Last night was a chance for members to hone their editing skills on Colette’s piece ‘ Little Liar’. An interesting little character study on that very human of personality foibles, mendacity. I’m afraid I arrived a little late so was not privy to the full, frank and honest discussion that took place but hopefully it was helpful to all concerned.

One issue that did come up was the question of whether to use quotation marks for speech or not. There is no hard and fast answer to this, in creative writing there are only suggested guidelines not rules. Many people like them (quotation marks) and they can help distinguish speech from the narrators thoughts (especially in a first person narrative). For dialogue the most important guideline is that it should flow well and not leave the reader confused as to who is talking.

The argument for not using quotation marks arises from the strong, authoritative role that a third person narrative (in standard English) can have. There is an unwritten bond between the narrator and the reader. We instinctively trust the narrator not to lie to us when they describe a scene, report dialogue or get inside someone’s head. However when some of the characters speak in dialect (eg scots) and others speak in standard English, then by association the latter characters can (almost sub-consciously) assume some of the authority of the narrator (who is also speaking in standard English). The result then may be that the characters who speak in dialect are somehow less important. One solution to this is not to emphasise (or separate out) the dialect speech from the rest of the narrative ie to avoid using quotation marks.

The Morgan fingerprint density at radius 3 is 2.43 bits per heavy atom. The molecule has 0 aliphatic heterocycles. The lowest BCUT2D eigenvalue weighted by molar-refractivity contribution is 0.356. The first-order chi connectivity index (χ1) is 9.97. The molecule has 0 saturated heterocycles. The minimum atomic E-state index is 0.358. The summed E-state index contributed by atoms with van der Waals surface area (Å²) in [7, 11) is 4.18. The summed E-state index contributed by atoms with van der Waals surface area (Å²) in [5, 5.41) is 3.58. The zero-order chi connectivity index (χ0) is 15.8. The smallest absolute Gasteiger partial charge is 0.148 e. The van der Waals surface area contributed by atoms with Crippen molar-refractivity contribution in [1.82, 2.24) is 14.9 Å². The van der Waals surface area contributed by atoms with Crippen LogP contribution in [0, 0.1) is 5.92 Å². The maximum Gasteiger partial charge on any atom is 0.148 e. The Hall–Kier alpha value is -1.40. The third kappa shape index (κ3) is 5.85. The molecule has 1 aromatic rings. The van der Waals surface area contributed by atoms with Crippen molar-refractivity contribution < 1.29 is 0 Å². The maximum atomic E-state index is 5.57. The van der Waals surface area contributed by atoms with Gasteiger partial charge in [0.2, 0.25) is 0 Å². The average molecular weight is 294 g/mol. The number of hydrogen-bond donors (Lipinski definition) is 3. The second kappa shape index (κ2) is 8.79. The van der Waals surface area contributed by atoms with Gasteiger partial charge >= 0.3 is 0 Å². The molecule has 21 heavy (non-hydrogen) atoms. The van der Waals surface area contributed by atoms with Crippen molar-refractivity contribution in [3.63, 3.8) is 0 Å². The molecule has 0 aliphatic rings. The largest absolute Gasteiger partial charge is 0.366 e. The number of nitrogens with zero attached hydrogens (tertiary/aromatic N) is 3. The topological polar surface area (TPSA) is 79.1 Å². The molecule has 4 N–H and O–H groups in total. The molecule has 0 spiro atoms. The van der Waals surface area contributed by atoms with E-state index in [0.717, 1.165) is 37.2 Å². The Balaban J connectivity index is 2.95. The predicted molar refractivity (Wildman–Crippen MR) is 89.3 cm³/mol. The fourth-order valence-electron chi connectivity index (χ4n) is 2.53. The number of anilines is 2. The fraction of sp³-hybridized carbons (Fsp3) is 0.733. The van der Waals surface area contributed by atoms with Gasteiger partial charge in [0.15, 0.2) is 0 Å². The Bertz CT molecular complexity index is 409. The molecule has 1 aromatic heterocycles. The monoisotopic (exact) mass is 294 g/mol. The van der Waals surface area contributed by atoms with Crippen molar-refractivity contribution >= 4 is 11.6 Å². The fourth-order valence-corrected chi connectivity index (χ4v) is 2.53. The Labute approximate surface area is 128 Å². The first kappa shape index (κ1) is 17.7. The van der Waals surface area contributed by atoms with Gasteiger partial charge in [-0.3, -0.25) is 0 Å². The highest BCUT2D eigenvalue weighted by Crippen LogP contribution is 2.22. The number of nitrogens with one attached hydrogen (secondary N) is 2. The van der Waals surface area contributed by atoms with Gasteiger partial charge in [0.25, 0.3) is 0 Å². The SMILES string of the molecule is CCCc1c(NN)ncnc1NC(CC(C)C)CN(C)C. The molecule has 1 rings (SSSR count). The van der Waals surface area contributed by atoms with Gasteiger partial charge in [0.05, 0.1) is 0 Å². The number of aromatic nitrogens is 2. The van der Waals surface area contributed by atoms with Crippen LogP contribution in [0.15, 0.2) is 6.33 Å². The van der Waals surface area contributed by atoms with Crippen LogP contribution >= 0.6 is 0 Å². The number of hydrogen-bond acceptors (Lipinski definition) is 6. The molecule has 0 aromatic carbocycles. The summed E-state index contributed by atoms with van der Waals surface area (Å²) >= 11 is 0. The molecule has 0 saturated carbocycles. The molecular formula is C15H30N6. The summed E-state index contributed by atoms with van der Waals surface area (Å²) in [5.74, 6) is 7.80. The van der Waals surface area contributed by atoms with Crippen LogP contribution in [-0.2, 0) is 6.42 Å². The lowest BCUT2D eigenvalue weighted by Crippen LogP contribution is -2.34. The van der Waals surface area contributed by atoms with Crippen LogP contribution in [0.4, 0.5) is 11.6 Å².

When writing your own stories there are many choices to make: quotes/no quotes, first person narrative/third person narrative, past tense/present tense, etc. Ho Hum. Lots to think about. Too much perhaps. Sometimes you just have to go with your instincts as a writer, and bear in mind who your audience is.

Fortunately technology can help. I have occasionally used my work processor to change a story from third person to first person (and vice versa) using the wonderful ‘Find and Replace’ option to see which one works better.

After tea the pantomime Thespians exited stage left for a semi-dress (not as racy as it sounds) rehearsal. Meanwhile the remaining members did a flash fiction exercise based on the words ‘Japan’, ‘Gardener’ and ‘Fruit’. Excellent musings ensued, many featuring that tranquil and elusive beauty of the cherry blossom. Hmmmm very Zen…..

Remember we are trying to see how many Scottish Icon stories/articles/poems we can get for a possible book Even if you have done one for the competition why not have a go at another. Remember there are no constraints on these. They can be fiction or non fiction, poetry or short story and up to 3000 words in length (40 lines for a poem). If you have any (including the recent competition entries) please email them to the following address .

Ho Hum Onwards and Upwards.